Friday, December 5, 2008

Bad Models?

Further review of yesterday's MSL press conference surfaces even more disturbing revelations. As the Emperor pleaded the minions' latest $400M overrun case, he philosophized on why no blame should be assigned, at least not to him and his accountants.

So development programs have unknowns, we take that as given. The Emperor says you can't predict them, and NASA is in the business of doing cutting edge stuff, so Congress expects overruns. But, do they really?

You may ask, why not put reserves into the budgets of this projects? The real answer is that there is a pot of reserve, held at multiple levels within the Empire. But you can not individually put encompassing reserves in each program or there would be no resources to actually do programs. Some will do better, some will do worse, and hopefully what is kept in the side pot will cover.

Unfortunately, under the Emperor, working with inexperienced, or worse, incompetent, program managers, the balance tips in the wrong direction and reserves are called for throughout the portfolio. The misbegotten things called ARES and ORION have drained the pool and only the turds are left sitting on the bottom. Within its own little hot tub of Mars programs, the steroidally sized MSL and its Rube Goldbergian SkyCrane delivery system, has also left the planetary reserve pot bone dry. Europa's whales will be quite safe for some time to come.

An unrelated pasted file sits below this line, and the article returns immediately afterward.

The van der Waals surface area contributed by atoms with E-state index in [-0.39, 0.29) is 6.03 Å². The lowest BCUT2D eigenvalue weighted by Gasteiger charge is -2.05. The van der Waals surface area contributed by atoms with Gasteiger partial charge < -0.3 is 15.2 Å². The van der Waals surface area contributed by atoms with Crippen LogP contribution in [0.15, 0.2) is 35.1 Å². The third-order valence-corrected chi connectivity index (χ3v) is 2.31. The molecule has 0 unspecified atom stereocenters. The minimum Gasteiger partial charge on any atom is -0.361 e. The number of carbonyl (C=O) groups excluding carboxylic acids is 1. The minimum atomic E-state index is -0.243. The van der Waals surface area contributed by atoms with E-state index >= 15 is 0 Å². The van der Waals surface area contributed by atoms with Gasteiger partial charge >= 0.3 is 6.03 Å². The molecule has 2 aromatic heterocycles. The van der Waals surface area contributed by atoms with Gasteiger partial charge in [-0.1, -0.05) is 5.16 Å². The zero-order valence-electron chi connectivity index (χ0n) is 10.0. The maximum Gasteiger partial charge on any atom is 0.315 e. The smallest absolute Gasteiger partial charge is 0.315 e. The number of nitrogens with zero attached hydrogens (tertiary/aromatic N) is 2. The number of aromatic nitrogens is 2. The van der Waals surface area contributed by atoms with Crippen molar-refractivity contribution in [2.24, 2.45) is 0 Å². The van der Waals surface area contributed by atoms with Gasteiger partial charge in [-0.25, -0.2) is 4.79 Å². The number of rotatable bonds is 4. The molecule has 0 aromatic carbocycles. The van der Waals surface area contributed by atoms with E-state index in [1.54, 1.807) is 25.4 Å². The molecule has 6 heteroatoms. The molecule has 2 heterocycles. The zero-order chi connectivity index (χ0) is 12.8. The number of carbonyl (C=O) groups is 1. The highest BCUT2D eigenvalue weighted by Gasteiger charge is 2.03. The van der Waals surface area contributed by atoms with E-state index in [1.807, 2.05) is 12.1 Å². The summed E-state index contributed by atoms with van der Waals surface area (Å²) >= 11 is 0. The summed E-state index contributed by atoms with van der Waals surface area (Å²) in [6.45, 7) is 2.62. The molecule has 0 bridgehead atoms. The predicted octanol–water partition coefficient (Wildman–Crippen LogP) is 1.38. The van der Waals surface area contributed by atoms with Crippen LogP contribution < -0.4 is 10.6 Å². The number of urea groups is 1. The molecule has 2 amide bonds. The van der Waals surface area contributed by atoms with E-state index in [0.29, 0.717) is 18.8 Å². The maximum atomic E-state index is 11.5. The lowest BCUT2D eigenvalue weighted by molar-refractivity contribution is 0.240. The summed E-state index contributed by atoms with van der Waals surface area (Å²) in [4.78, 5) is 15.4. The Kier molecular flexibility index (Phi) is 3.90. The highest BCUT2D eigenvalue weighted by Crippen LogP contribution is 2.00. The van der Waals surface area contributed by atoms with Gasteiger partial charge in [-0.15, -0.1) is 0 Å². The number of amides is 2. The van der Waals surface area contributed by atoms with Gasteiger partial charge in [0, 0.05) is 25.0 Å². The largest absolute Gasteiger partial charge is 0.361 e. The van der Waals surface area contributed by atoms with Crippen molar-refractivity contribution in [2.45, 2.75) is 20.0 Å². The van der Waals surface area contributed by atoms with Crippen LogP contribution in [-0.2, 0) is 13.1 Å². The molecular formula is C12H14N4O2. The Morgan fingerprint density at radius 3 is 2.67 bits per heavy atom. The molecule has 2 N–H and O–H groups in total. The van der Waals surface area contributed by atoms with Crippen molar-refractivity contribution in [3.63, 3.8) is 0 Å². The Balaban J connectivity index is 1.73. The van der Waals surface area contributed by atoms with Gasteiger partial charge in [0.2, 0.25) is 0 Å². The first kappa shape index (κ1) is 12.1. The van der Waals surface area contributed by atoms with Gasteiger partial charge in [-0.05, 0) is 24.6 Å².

But those unknowns of which the Emperor spoke have some statistics associated with them or he would not be directing the cost probability analysis that was mentioned. Apparently, the models aren't giving out good answers for uncertainties, resulting in the present situation. And this is why we should be afraid. Very afraid.

Engineers build models of systems and then test them for accuracy with real world examples. If errors are found, the models are recalibrated and, hopefully, will generate better answers the next time they are used. So, too, should financial models have been updated over the years. If the models are not attended to, things like MSL result.

Kind of makes you wonder how those ARES-1 models are coming along, don't it?


Anonymous said...

I continue to not understand why the sky crane concept is superior to that of the regular parachute-then-retrorocket system. Shit, the Phoenix did that - worked fine!

And how many kg of hardware is being flown away and dropped to support the sky crane? How many of those kg could be instrumentation?


R2K said...

Retro rockets really make me nervous. A large parachute to airbag system would be more reliable I have to think. But there is the extra mass plus tanks to inflate.